New York Times: Meet Your Meme Lords. “Future researchers can rest easy: Know Your Meme, Urban Dictionary, Creepypasta and Cute Overload have all been preserved by the Library of Congress. So has the band website for They Might Be Giants and the entire published output of The Toast, the humor site that shut down in 2016. And while the Library of Congress owns a rare print copy of the Gutenberg Bible, the web archive features the LOLCat Bible Translation Project, which rendered the bible in LOLspeak.”

CNET: Coronavirus memes help an isolated world cope with ‘existential dread’

CNET: Coronavirus memes help an isolated world cope with ‘existential dread’. “As COVID-19 spreads to more cities and claims more lives, meme accounts across Facebook, Instagram, Twitter and Reddit have cranked out more content seeking light and humor amid the darkness and uncertainty. Memes poking fun at everything from hoarding toilet paper to going stir crazy while in quarantine have dominated social media feeds.”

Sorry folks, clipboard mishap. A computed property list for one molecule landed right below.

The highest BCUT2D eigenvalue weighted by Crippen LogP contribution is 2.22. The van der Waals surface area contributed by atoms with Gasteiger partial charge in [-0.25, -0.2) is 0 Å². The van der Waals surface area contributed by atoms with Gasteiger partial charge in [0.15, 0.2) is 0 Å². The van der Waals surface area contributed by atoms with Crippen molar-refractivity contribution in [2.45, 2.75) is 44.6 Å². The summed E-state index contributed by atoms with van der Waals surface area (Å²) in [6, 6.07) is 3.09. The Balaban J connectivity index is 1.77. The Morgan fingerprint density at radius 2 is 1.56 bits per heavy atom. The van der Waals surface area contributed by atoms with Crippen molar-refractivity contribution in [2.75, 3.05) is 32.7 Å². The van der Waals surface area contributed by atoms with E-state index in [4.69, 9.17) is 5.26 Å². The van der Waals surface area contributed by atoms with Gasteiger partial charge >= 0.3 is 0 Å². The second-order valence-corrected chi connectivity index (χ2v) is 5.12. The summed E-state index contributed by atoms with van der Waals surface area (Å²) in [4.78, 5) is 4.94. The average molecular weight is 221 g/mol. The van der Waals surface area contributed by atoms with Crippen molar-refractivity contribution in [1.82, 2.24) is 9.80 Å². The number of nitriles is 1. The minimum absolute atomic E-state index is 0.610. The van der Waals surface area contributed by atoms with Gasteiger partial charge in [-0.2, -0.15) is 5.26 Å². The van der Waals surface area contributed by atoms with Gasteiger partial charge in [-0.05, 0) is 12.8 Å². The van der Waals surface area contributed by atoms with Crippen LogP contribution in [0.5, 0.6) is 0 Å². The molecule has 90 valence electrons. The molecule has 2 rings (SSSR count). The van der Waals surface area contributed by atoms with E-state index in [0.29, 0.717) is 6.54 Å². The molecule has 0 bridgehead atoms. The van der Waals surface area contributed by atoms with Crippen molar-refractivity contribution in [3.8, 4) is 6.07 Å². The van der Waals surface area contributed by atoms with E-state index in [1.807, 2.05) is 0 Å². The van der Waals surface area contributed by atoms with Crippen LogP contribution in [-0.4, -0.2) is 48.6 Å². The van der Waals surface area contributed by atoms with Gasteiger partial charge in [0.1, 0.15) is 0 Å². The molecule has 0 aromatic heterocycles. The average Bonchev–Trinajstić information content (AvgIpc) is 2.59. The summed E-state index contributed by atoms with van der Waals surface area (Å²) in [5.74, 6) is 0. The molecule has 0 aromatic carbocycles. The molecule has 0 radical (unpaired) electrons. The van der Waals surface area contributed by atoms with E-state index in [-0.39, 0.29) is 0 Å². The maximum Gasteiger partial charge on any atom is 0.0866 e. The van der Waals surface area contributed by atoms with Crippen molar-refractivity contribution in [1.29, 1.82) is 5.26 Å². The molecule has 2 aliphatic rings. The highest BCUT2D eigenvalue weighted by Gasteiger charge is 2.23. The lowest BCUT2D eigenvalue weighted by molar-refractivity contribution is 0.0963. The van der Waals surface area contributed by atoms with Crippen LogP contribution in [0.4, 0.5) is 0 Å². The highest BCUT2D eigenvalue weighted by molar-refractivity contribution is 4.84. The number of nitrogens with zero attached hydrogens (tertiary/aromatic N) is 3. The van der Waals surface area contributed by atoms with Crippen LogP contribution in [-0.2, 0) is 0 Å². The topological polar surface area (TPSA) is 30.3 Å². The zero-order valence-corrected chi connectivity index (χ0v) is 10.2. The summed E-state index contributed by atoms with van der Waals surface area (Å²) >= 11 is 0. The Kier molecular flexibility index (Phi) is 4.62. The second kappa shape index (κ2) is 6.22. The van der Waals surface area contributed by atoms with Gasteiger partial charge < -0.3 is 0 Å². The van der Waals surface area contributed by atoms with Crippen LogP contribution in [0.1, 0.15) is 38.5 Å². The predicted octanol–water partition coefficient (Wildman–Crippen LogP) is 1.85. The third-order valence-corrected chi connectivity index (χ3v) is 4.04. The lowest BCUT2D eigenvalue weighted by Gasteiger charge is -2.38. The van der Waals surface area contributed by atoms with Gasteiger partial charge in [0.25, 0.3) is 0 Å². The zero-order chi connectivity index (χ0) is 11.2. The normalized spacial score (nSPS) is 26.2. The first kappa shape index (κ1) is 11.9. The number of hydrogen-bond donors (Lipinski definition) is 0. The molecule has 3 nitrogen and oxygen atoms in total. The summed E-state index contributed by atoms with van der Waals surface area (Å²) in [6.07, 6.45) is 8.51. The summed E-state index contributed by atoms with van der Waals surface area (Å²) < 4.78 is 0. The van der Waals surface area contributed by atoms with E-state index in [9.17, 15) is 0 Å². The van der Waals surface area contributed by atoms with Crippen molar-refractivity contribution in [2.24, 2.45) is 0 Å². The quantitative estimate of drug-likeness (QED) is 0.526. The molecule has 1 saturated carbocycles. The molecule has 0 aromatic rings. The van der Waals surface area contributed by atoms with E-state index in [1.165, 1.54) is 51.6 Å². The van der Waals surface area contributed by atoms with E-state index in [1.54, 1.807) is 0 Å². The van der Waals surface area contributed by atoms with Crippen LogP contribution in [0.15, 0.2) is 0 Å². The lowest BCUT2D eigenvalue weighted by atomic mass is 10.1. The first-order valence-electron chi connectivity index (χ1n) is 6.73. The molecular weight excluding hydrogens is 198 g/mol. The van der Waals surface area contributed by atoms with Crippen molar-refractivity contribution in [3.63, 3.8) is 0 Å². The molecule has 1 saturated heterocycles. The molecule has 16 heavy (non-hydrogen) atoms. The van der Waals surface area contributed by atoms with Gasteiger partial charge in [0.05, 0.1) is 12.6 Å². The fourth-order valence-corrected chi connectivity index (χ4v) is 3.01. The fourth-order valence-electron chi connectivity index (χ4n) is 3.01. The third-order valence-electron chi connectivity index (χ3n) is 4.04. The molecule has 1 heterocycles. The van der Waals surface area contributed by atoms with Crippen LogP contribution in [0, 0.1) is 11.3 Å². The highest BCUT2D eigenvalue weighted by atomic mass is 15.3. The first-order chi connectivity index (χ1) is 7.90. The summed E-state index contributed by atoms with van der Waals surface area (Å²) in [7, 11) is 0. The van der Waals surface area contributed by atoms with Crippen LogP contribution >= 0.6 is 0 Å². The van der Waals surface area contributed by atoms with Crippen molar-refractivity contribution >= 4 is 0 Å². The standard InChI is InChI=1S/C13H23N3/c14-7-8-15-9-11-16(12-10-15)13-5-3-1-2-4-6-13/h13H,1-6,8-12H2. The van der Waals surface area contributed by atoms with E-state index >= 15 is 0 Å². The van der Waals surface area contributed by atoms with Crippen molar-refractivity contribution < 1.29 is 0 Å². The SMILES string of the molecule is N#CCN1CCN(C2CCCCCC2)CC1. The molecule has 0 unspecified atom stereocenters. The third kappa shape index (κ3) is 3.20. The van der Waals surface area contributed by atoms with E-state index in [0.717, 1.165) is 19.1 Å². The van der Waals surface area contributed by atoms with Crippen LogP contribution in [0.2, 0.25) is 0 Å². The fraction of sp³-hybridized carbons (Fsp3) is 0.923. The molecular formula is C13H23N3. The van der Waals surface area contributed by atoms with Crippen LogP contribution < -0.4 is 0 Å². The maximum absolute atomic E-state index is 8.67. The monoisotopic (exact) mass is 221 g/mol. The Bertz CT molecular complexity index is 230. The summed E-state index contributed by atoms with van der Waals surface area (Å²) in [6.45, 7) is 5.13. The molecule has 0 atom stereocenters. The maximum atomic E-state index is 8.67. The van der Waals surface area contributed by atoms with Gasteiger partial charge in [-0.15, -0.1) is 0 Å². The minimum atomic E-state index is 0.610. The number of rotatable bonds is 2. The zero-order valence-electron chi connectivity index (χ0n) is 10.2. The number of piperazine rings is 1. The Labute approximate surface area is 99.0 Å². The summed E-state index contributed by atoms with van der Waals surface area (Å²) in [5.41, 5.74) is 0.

New York Times: Where Westchester Teens Get Their Coronavirus News

New York Times: Where Westchester Teens Get Their Coronavirus News. “‘Westchester memes is how people know what’s going on,’ Quinn Muller said. She’s 14 and lives in Sleepy Hollow, in Westchester County. She, and many of her peers in towns just north of New York City, are using local meme pages as their news source for updates about the new coronavirus.”

Towards Data Science: Explore a database of the most popular “Florida Man” headlines